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The Effect of Feed-in Tariffs on Renewable Electricity Generation: An Instrumental Variables Approach


While carbon taxes and other market-based instruments are widely regarded as optimal for climate mitigation, political constraints have prevented governments from using them. Instead, narrower instruments, including the feed-in tariff (FIT) for renewable electricity generation, have become popular. However, their causal effect on renewable electricity generation remains subject to uncertainty. We use instrumental variables to estimate the causal effect of FITs on renewable electricity generation in 26 industrialized countries, 1979–2005. We find that increasing the FIT by one U.S. cent (2000 constant prices) per kilowatt hour increases the percentage change in renewable electricity’s share of the total by 0.11 % points. All else constant, if a country implemented for a decade the sample mean FIT of three U.S. cents, the national share of renewable electricity would increase by 3.3 % points, which is more than the sample mean. In addition to demonstrating that the FIT is an effective way to increase renewable electricity generation, our approach lays the foundation for future studies of the causal effects of renewable energy policies.

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  1. Söderholm and Klaassen (2007), in contrast, report that FITs are not endogenous to diffusion or learning in wind power.

  2. See “Cuts Redraw Germany’s Solar Power Landscape.” Financial Times March 27, 2012. Available at Accessed on July 7, 2012.

  3. See for these and other energy data used in our analysis. Accessed on June 5, 2012.

  4. The measure of population that is used as the denominator comes from the Penn World Table Version 6.3 (Heston et al. 2009).

  5. The country-years that are excluded are Denmark 1994–2005, Finland 1992, 1996, 1997, 1999, 2001, and 2003, Hungary 2005, Japan 1982, Netherlands 1982 and 2005, Portugal 2005, and USA 1989.


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We thank Nick Johnstone for sharing data on feed-in tariffs. We are grateful to Patrick Bayer, Matthew Kotchen, the anonymous reviewers, and the associate editor of Environmental and Resource Economics, David Popp, for useful comments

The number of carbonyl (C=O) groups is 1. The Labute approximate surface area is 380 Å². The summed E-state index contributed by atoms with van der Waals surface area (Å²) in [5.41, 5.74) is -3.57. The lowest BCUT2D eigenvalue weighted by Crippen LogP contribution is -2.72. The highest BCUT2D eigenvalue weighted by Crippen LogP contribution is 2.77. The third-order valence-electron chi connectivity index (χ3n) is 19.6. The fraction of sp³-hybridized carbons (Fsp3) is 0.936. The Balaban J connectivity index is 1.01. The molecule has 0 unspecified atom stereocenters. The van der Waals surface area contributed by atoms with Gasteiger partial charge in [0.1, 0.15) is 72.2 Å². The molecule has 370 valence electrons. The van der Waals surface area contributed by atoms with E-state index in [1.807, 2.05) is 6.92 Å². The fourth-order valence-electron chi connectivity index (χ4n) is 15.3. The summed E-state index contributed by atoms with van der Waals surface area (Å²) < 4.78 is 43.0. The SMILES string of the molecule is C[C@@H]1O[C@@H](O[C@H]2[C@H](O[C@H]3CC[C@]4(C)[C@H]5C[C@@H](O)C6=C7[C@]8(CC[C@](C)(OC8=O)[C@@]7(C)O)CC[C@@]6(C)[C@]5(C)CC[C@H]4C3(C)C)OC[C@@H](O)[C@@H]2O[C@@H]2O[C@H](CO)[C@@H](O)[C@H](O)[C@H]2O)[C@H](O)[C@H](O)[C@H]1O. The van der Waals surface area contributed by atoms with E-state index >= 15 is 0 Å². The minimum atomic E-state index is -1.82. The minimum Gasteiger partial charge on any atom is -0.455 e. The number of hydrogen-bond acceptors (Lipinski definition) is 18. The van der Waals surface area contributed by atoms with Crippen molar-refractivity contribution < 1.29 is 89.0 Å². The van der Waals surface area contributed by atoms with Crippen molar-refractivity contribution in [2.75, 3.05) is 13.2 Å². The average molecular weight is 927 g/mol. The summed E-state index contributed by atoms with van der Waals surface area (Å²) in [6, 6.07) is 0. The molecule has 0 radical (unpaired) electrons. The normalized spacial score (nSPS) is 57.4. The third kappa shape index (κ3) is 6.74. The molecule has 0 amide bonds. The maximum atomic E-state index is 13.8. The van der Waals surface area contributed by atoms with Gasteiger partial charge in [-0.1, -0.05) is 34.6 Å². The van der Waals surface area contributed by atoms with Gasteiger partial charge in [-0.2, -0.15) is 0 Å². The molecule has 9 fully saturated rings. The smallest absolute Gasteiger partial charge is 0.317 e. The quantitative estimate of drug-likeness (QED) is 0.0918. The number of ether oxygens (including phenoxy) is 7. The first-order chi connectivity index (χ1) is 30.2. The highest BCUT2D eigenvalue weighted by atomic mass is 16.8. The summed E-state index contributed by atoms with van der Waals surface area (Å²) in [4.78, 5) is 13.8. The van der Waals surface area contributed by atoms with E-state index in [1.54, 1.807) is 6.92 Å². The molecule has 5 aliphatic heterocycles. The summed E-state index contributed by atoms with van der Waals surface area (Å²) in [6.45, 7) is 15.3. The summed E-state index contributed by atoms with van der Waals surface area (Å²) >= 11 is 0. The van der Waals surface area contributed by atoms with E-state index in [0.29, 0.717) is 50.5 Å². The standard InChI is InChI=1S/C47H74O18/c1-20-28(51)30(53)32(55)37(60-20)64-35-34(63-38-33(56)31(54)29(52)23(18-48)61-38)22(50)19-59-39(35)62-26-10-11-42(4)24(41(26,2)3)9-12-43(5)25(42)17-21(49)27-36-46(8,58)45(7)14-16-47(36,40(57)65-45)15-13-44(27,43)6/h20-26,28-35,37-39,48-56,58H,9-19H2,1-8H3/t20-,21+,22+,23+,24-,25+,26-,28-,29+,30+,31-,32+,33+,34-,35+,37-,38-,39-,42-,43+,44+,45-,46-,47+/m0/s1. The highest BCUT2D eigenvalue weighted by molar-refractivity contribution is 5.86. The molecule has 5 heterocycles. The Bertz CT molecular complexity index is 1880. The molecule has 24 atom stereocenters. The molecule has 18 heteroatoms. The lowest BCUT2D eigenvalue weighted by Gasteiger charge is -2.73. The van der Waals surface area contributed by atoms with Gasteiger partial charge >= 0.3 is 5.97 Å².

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Correspondence to Johannes Urpelainen.



In order to address the potential that the use of a spatial instrument introduces correlation between the errors of adjacent countries, we also estimated a series of models using standard errors that are robust to heteroskedasticity and are clustered by year and region. We categorize the countries in the data in to six regions following the United Nations: North America, Northern Europe, Western Europe, Southern Europe, Eastern Europe, Oceania, and Eastern Asia. See for a full list of the countries in these regions. In order to estimate a variance-covariance matrix using clustered standard errors, however, the majority of exogenous regressors must be partialled out. By the Frisch–Waugh–Lovell theorem (Frisch and Waugh 1933; Lovell 2008), the coefficients for the regressors that are not partialled out remain the same as they would be if the partialled out variables were included. The conformity of the produced coefficients to the equivalent models without clustered standard errors supports this assertion.

The models are shown in Tables 16 (the first-stage results) and 17 (the second stage results). Models 1 and 2 replicate models 1 and 2 in the main results (Tables 4, 5), and models 3 and 4 replicate models 4 and 5. The list of partialled-out variables is included in the table. Every model includes country and year fixed effects, though these are also partialled out.

Table 16 First stage results using clustered standard errors
Table 17 Second stage results using clustered standard errors

The results found using clustered standard errors are very similar to those found previously. The only notable exception is that the coefficient on Adjacent Country Mean FIT is no longer statistically significant at the \(p < 0.05\) level in the first stage models; however, it remains significant at the \(p < 0.06\) level in the first two models. More importantly, the coefficient and standard errors for the instrument mean FIT in the second stage results is essentially identical to those reported in the main results. The fit of these models is somewhat questionable, as the adjusted R\(^2\) in the second stage results is negative, and the models fail to pass the over-identification test.

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Smith, M.G., Urpelainen, J. The Effect of Feed-in Tariffs on Renewable Electricity Generation: An Instrumental Variables Approach. Environ Resource Econ 57, 367–392 (2014).

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  • Feed-in tariffs
  • Renewable energy
  • Energy policy
  • Environmental economics
  • Energy economics